Generally, the fact that a plaintiff comes to a nuisance is not a per se defense to a nuisance action. This defense is viewed in many jurisdictions as but a factor in determining whether a defendant’s conduct is an unreasonable interference with use and enjoyment of a neighbor’s property. In principle, two other affirmative defenses are — although not often allowed in practice by the courts — found in contributory negligence and assumption of the risk.
This Article seeks to develop a theory of economic captivity which embraces the notion that a plaintiff may be constrained, socio-economically, in making choices which restrict options for living accommodations. Because of these constraints, low-income individuals and families may be forced to live in surroundings which may well challenge contemporary standards of habitability or in an environment which interferes unreasonably with the use and enjoyment of their real property. Put directly, an individual’s socio-economic status should not preclude his access, through the law of nuisance, for redress of actions which compromise the enjoyment of his property rights.
The theory of economic captivity allows a plaintiff to, essentially, blunt efforts by a defendant — through use of an affirmative defense — to assert that a plaintiff came to the nuisance and is therefore responsible for this acquiescence or condonation of the very condition for which he is complaining. The defense of economic captivity would serve to fortify the rights of an injured plaintiff and thereby not subject him to assertions that he knowingly came to and accepted the unreasonable living condition of which he now asserts is an unreasonable interference with the use and enjoyment of his property.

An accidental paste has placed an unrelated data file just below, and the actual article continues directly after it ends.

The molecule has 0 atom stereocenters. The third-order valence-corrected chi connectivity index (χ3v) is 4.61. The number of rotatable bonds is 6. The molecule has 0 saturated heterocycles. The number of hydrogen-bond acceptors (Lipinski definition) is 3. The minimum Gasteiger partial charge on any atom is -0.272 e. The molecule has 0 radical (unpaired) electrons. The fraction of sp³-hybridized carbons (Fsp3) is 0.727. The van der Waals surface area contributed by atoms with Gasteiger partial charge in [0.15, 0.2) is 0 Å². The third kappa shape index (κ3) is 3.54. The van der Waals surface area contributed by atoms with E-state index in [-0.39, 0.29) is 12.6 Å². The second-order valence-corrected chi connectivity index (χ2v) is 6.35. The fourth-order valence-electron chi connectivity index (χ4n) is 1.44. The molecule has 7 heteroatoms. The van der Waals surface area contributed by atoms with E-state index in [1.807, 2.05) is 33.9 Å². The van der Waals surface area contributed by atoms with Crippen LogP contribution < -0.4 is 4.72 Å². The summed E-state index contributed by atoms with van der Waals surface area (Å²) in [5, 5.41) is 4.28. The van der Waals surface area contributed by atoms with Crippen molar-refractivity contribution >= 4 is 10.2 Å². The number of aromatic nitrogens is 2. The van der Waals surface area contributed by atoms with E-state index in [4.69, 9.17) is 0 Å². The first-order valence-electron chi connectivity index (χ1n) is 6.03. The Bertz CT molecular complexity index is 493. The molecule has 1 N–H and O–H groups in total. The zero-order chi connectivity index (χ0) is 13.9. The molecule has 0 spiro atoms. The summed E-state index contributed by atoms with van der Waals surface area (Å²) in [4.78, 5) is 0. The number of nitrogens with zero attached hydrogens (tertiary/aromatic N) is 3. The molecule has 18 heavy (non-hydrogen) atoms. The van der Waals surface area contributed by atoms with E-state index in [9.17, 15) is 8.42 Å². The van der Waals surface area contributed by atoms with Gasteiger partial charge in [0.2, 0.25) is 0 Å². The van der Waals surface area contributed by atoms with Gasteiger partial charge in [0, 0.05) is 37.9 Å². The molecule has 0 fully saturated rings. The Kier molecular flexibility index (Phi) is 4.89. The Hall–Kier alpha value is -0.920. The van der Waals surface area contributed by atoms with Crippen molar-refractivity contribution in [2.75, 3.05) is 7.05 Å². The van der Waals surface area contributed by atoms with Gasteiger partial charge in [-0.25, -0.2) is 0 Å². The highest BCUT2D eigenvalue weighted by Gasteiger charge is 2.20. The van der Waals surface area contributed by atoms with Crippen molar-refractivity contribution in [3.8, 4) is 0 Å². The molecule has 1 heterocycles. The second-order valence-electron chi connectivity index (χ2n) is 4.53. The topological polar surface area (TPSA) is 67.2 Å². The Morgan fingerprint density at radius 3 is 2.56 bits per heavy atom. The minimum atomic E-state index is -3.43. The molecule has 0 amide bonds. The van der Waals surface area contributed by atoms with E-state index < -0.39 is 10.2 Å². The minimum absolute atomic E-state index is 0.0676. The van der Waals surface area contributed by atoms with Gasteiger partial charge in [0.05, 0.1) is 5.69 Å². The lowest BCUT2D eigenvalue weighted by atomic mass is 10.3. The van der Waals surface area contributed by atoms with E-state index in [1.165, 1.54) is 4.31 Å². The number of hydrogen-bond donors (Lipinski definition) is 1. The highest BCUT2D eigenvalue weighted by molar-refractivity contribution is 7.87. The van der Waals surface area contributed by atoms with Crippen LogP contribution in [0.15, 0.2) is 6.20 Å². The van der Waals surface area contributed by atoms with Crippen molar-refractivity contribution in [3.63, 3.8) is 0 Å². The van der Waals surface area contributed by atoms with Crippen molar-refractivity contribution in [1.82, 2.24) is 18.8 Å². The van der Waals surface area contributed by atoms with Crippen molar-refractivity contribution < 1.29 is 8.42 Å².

The efficacy of various federal programs (e.g., Federal Uniform Relocation Act), together with state and local government initiatives (e.g., managed growth), will be analyzed. These government efforts seek to either move low-income economic captives into more desirable locations, or — alternatively — subsidize these marginal households to remain in their present location. Ideally, programs of this nature should serve as catalysts for incentivizing an ethic of good property use and maintenance both from present and from future property owners. At the same time, the federal programs, in particular, acknowledge the ideal that every citizen — regardless of economic status — should enjoy minimum levels of habitability which are not compromised by conditions which have the effect of restricting, unreasonably, use and enjoyment of their property.
George P. Smith, II & Matthew Saunig, Reconceptualizing the Law of Nuisance Through a Theory of Economic Captivity, 75 ALBANY L. REV. 57 (2011).